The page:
Category 5: Hurricanes, Panthers start battle for Eastern Conference title

The series starts Thursday with Game 1 at PNC Arena

Panthers forward Matthew Tkachuk will be a focal point of the Hurricanes in the Eastern Conference finals. (Nick Wass / AP Photo)

RALEIGH — The Hurricanes and Panthers will begin their Eastern Conference finals series with Thursday’s Game 1 at 8 p.m. at PNC Arena.

Carolina won two of three meetings with Florida during the regular season and are 13-3-4 against the Panthers since Rod Brind’Amour took over as coach in 2018. Hurricanes center Sebastian Aho has a team-best eight goals and 23 points in those 20 games, while Florida’s Aleksander Barkov has nine goals and 19 points in 19 of those games.

Aho has more regular season assists (17), points (27), PIMs (18), shorthanded goals (4) and game-winning goals (4) against the Panthers than any other team in 26 career games.

1. It looks like Teuvo Teravainen is ready to go for the series. Teravainen broke his thumb in Game 2 of the Hurricanes’ first round series against the Islanders on a Jean-Gabriel Pageau slash.

Teravainen skated opposite Martin Necas on captain Jordan Staal’s line at Wednesday’s practice, with Jack Drury sliding down to the fourth line.

“Hopefully he’s going to play,” Hurricanes coach Rod Brind’Amour said Wednesday. “I haven’t even talked to him since he got off the ice. Following morning skate we’ll make a determination after that, but he looked good.”

Morning skate update: Teravainen appears to be in.

2. When the Panthers made MacKenzie Weegar part of the package they sent to Calgary for Matthew Tkachuk, many wondered if Florida’s defense was deep enough to replace the 23½ minutes Weegar averaged.

Enter Brandon Montour. The 29-year-old went from averaging just under 18 minutes last season for Florida to a team-high 24:08 this year. He also nearly doubled his points, going from 37 last season to 73 this year.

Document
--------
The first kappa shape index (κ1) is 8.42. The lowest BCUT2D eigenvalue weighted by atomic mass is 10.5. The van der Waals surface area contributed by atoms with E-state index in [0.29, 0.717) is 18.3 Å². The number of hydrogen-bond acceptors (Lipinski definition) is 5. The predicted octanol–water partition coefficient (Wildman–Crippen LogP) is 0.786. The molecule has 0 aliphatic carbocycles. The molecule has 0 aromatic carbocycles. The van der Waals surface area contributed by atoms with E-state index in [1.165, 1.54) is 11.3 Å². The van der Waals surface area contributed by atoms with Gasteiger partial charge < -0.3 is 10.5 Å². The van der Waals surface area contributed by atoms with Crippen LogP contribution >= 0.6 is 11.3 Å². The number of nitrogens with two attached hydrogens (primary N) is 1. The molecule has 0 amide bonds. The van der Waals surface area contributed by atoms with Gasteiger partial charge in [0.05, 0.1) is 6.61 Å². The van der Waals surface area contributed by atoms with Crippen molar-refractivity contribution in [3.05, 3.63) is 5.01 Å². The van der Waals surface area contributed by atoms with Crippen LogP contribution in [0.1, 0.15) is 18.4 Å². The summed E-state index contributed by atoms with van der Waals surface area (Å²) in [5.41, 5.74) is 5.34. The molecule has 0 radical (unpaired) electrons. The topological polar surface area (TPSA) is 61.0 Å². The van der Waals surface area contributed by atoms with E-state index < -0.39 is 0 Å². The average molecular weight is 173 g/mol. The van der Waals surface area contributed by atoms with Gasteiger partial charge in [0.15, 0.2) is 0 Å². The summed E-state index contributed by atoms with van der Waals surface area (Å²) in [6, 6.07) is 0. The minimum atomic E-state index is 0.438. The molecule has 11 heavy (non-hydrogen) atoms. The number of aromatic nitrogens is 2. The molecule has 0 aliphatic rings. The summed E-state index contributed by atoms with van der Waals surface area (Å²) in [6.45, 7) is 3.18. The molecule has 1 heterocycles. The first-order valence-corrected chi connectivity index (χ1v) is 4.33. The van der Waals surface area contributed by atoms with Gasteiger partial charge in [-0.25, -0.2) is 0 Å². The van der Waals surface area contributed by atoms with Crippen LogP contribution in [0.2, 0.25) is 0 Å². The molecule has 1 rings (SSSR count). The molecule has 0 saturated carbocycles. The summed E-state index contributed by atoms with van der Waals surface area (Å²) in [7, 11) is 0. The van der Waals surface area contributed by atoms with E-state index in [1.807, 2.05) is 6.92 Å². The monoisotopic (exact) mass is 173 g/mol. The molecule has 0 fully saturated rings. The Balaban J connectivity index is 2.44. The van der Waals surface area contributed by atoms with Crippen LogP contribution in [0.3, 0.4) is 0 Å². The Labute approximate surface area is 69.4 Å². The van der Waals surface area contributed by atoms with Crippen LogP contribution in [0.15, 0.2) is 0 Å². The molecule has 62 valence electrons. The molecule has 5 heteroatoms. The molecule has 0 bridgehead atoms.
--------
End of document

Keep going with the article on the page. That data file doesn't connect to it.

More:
“I think this was the year I had a full opportunity from the coaching staff, the management and obviously the players trusting me on the ice,” Montour said. “I think any time you get that opportunity as a player, a professional athlete you want to run with it. … We made some changes in the summer. I felt like my role could increase.”

While Panthers GM Bill Zito has been lauded for having the courage to reshape his team with the Tkachuk move, finding undervalued assets like Montour and Gustav Forsling also goes a long way in building a successful team.

“I don’t know if I’d say more important but certainly they’re significant,” Zito said of the importance of unearthing players who might be under the radar. “And it’s as much a part of the equation that you’re able to allow them, allow players — really anybody — the opportunity to improve, to get better and to achieve.”

The Hurricanes have done that as well with players like Jalen Chatfield, who went from afterthought in Vancouver two seasons ago to third-pairing mainstay this year on a bargain-basement deal.

3. The Panthers had some motivation for the second round thanks to Maple Leafs fans chanting “We want Florida!” after Toronto advanced out of the first round and awaited the winner of the Florida-Boston series.